Matt Jones notes the efficacy of Flash Lite for prototyping - as recently demonstrated to him by the team at Fjord:
"If you don’t polish the visual aspects, keeping it at a 'wireframe'-like level of detail - then you almost have an ‘animatic’ of the experience that you can put in the hands of a prospective end-user; which also you can quickly pull apart, reconfigure and test again. This should result in iterative improvements to the design which you can then take to the next level - coding."
Further, Matt notes that the need to situate the prototype on the device. Seems a basic point at first, but given that the prototyping tool (the PC) is not the eventual home of the application (the mobile), one can see the temptation to demonstrate applications on that laptop, rather than in situ.
"The handset is (a hand-borne) device that projects into your world, and the service you are designing with it, rather than the experience of even say a 12″ laptop, where you project yourself through the proscenium of the screen into that user-illusion. The interactions with the device, the UI and the service are both embodied and situated - whether it’s the embodied muscle memory one employs while thumbing frequently used commands on the device, the socially situated context of use of mobile devices or the plain fact that they are most often used while multitasking one’s way through a visually and aurally distracting world. These factors have a profound effect on our interactions with the device interface - in other words - it’s different when it’s in your hands.
One of the greatest things in London right now is the Herzog and De Meuron exhibition at Tate Modern, in which the firm cover tables with all the cruft and modelling built up throughout their design process. It's a gloriously messy opening-up of multiple thought processes - and beautifully illustrates how often architects have to iterate models of their buildings - simulacra in cardboard, glass, resin, JPGs, MDF etc. It's almost as if they try to dream the building into life by building thousands of approaches and approximations of it. Imagine the near-shattering sense of anticipation being realised that architects and clients get when finally walking into a building - they're unable to physically experience exactly what their design has wrought until the damn thing is built. In fact, they can't immerse themselves in the weight of actual experience at all until that point. Powerful minds can project incredibly rich suggestions of what it might feel like, but you don't know. It's not embodied.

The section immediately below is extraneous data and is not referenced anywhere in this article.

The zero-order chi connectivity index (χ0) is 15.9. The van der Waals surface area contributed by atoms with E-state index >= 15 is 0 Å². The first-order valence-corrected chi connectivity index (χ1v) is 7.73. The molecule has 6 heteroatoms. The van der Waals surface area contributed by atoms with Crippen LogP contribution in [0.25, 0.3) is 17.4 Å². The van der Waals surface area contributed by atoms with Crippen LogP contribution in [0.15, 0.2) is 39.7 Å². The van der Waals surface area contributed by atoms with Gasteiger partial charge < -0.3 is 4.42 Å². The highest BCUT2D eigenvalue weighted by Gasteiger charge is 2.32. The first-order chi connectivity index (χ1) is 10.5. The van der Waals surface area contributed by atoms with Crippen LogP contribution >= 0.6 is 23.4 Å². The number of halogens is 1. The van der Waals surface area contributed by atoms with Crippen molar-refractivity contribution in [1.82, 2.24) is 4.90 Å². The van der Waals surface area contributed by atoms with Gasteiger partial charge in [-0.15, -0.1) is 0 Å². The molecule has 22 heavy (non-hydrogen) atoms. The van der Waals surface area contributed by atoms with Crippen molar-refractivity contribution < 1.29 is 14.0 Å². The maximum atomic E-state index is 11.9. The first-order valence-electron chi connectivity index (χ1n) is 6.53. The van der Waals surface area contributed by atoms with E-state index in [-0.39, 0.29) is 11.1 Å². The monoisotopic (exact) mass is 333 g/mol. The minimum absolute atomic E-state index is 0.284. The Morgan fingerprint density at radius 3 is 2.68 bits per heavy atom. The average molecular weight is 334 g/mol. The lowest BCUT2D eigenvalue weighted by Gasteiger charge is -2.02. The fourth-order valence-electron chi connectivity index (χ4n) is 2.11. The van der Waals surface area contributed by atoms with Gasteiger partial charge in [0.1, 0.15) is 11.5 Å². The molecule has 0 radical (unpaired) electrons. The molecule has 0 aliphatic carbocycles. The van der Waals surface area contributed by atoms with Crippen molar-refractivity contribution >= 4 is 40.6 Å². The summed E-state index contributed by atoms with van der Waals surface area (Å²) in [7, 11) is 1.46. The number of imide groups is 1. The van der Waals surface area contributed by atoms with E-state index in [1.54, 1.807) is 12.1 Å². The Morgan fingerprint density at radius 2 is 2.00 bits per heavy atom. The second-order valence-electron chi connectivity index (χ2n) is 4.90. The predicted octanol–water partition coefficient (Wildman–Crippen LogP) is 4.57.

In building digital experiences, we don't have to remain too long in the abstracted modeling world - we can move to the situated, embodied world very quickly indeed. Rapidly getting prototypes on to the phone means evaluation and iteration can have a finer grain from the start. (This doesn't quite articulate all the contexts of use that the device-application combo might inhabit, as the next challenge is to 'dream into life' all the possible contexts a mobile device might end up in - this is a Walking City!. But still, an aspect of 'the building' becomes genuinely tangible early on, and in a fluid medium which minimises the cost of incremental change.)
As soon as Matt started at Nokia, he was talking about the importance of physicality in the use of mobile devices - but now the work that Nokia and Fjord are doing suggest that that's not just a mightily important factor for the end result, but about the power of getting ideas physically in situ as high up the design process as possible.